TOKYO -- Japan's largest electronics conglomerate Hitachi reported record operating profit in the fiscal year ended March this year, for the first time in 23 years. Although Hitachi has an overwhelming presence in the domestic electronics market, the company finds it difficult to close the gap with its U.S. and German rivals General Electric and Siemens.
Its rivals are engaged in a takeover battle over the French multinational conglomerate Alstom to achieve further growth. Hitachi has to make its next move boldly, but first it needs to strengthen the competitiveness of its individual business fields. A key test for Hitachi is in high-speed railways, whose speed and stability attract high praise abroad.
When asked about acquisition offers made by GE and Siemens for France's Alstom at a press conference on Monday, Chairman and CEO Hiroaki Nakanishi said calmly, "This might sound arrogant, but a joint venture between Hitachi and Mitsubishi Heavy Industries might have triggered their acquisition offers. It's an understandable strategy."
The takeover battle for France's Alstom began in April. GE, which is taking the lead, is offering to buy Alstom's over 2 trillion yen ($19.4 billion) energy business, which accounts for slightly over 70% of the company's sales, for roughly 1.7 trillion yen. Meanwhile, it seems that Siemens is making an unprecedented offer to acquire Alstom's energy business and sell its railway business to Alstom instead.
With the common goal of beating GE and Siemens to establish the No. 1 integrated thermal power generation system company in the world, Hitachi and Mitsubishi Heavy jointly established Mitsubishi Hitachi Power Systems this February. The combined company's annual sales are roughly 1.2 trillion yen. The annual sales of GE's thermal division are 1.5 trillion yen and those of Siemens are roughly 1.3 trillion yen. Even if Hitachi can finally catch up with its rivals, the gap will widen again if either of its rivals acquires Alstom.
Nevertheless, Hitachi only has a 35% stake in the integrated company and Mitsubishi Heavy is taking the initiative. Hitachi's possible strategy is to grow its remaining nuclear generation and substation facilities.
Market attention is focused on the energy business. Hitachi, however, may be focusing on the railway business, which Alstom left as its core business and trying to invest funds obtained from the sale of its energy division for growth. If business integration with Siemens materializes, sales will be far greater than 1 trillion yen.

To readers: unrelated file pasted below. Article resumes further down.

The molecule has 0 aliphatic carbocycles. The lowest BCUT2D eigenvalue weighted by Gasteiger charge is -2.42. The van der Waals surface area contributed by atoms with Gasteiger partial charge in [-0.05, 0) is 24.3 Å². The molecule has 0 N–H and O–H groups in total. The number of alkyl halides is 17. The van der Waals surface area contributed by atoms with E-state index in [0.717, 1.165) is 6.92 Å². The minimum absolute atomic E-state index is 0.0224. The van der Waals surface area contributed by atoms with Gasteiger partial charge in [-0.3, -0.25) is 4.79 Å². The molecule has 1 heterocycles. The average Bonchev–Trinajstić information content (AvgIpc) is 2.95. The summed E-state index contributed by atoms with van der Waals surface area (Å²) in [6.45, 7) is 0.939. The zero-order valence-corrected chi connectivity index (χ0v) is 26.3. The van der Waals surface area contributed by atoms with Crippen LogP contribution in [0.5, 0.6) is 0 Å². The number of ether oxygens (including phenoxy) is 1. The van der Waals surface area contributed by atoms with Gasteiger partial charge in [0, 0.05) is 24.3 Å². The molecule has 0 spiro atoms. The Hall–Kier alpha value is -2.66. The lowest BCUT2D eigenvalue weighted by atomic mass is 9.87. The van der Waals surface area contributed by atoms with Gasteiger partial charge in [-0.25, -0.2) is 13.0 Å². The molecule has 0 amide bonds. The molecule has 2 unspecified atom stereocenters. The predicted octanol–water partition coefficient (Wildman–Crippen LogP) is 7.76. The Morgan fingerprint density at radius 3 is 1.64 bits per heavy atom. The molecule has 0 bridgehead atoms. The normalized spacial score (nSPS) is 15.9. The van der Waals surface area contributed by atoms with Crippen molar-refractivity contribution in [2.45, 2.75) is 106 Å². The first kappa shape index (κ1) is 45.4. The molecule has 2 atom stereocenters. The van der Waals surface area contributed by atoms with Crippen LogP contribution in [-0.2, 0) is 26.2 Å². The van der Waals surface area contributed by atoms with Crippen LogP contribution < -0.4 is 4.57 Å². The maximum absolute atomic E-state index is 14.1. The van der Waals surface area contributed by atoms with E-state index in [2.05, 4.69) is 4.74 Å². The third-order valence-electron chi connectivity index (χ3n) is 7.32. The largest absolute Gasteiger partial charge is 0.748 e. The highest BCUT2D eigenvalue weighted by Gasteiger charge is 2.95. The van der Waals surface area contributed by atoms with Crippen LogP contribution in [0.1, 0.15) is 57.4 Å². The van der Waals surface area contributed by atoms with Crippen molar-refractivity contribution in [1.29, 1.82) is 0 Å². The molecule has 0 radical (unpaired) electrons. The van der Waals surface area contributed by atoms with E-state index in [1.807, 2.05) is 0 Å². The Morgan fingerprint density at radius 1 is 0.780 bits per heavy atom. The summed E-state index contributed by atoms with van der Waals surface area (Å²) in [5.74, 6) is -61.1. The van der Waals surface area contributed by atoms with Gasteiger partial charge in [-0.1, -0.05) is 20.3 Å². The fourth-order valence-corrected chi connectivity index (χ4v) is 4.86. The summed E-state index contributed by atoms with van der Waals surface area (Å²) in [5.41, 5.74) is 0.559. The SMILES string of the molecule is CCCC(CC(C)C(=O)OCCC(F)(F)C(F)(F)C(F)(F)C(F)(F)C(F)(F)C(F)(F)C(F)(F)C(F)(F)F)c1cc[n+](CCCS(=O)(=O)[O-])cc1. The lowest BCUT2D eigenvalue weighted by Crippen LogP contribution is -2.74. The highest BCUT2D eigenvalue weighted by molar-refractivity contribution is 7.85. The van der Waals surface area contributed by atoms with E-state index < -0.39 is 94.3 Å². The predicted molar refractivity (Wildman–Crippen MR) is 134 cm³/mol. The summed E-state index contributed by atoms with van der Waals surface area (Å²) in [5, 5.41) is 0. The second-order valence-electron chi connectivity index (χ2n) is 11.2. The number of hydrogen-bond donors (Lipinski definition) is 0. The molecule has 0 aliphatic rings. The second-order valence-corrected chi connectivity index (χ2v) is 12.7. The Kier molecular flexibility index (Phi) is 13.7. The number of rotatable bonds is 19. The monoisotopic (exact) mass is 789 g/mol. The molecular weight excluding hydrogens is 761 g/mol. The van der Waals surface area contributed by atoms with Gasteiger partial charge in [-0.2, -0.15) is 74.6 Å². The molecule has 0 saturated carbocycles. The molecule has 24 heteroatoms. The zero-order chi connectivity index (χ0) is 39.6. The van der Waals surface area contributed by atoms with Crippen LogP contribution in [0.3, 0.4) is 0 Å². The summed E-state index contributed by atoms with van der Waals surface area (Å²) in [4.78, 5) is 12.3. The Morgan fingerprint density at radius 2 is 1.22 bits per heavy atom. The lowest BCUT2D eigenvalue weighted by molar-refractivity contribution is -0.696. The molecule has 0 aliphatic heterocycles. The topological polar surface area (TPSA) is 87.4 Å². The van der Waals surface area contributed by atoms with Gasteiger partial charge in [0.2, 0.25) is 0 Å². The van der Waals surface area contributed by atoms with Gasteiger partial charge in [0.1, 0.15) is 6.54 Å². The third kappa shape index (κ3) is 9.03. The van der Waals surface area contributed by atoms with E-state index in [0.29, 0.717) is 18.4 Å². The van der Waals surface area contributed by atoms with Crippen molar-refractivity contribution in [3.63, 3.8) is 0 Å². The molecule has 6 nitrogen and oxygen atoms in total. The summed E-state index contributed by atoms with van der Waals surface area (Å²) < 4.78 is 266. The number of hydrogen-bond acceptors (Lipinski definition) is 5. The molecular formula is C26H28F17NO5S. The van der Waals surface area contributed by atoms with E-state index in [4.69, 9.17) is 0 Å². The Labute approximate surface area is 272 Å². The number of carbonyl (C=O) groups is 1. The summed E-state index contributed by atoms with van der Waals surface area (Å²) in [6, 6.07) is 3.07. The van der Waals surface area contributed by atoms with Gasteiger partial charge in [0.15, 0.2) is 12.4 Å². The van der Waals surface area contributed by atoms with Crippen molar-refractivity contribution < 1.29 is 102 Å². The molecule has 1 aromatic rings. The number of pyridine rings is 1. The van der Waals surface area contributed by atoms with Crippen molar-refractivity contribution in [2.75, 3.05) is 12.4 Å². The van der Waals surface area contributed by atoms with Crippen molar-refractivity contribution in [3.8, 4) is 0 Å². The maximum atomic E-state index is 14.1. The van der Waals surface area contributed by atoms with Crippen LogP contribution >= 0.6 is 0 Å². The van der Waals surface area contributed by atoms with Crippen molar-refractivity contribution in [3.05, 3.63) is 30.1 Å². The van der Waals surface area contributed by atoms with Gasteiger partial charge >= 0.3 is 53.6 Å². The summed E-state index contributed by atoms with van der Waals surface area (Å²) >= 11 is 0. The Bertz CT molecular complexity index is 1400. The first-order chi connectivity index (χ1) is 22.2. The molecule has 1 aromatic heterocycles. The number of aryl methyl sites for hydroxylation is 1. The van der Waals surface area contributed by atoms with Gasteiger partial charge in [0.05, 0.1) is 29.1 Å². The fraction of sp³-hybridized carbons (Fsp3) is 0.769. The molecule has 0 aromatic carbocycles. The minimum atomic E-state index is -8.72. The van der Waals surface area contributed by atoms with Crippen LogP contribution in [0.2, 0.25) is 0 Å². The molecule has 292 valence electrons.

Currently, the annual sales of Hitachi's railway business are less than 200 billion yen. Hitachi has expanded its European business in an attempt to go after the Big Three, namely Alstom, Siemens and Canada's Bombardier. From this April, the company has sited the global headquarters of its railway division in the U.K., and is also building a plant there. "We would like to expand business across Europe, with the U.K., where we have a track record in high-speed railway, being a foothold," President and COO Toshiaki Higashihara said.
However, Europe is home to its rivals. Alstom is the manufacturer of the TGV, France's high-speed railway with a maximum speed of over 570kph. Siemens has strong connections to German National Railways.
In mid-April, Hitachi concluded a formal agreement with the British government on the train car renewal business of the country's Intercity Express Programme (IEP). The total project cost is around 1 trillion yen. In addition to 866 train cars, Hitachi has also received an order for the 27.5-year maintenance service. Hitachi has already delivered the high-speed railway Class 395 system, which runs London's suburbs.
"Japanese finely-tuned services were accepted in the U.K., where delays in delivery time and train service for the convenience of train car manufacturers was considered acceptable," noted a Hitachi executive. Although the Class 395's maximum speed of 225kph and the IEP's 200kph are inferior to that of the TGV, delivery times and punctuality are their strengths.
Hitachi's group operating profit rose 26% from the previous year to 532.8 billion yen, based on U.S. accounting standards, in the fiscal year ended March 2014. This was the highest level since the fiscal year ended March 1991, when it reported a group profit of 506.4 billion yen. The company is also expected to report a record-high group operating profit of 560 billion yen for the two straight years to March 2015, up 5% from the previous year. However, the company's operating margin is expected to be 6% this fiscal year, lagging behind GE and others, which are expected to report double-digit operating margins.
In its midterm management plan, Hitachi aims to increase its operating margin to 7% next fiscal year and to double digits in later years. To achieve this goal, it needs to foster a world-beating business that can generate hundreds of billions of yen in sales and benefit from economies of scale. For Hitachi, which has a collection of smaller businesses compared with its rivals, the rail business is the one most likely to contribute to its operating margin. It will have to grow its railway business quickly.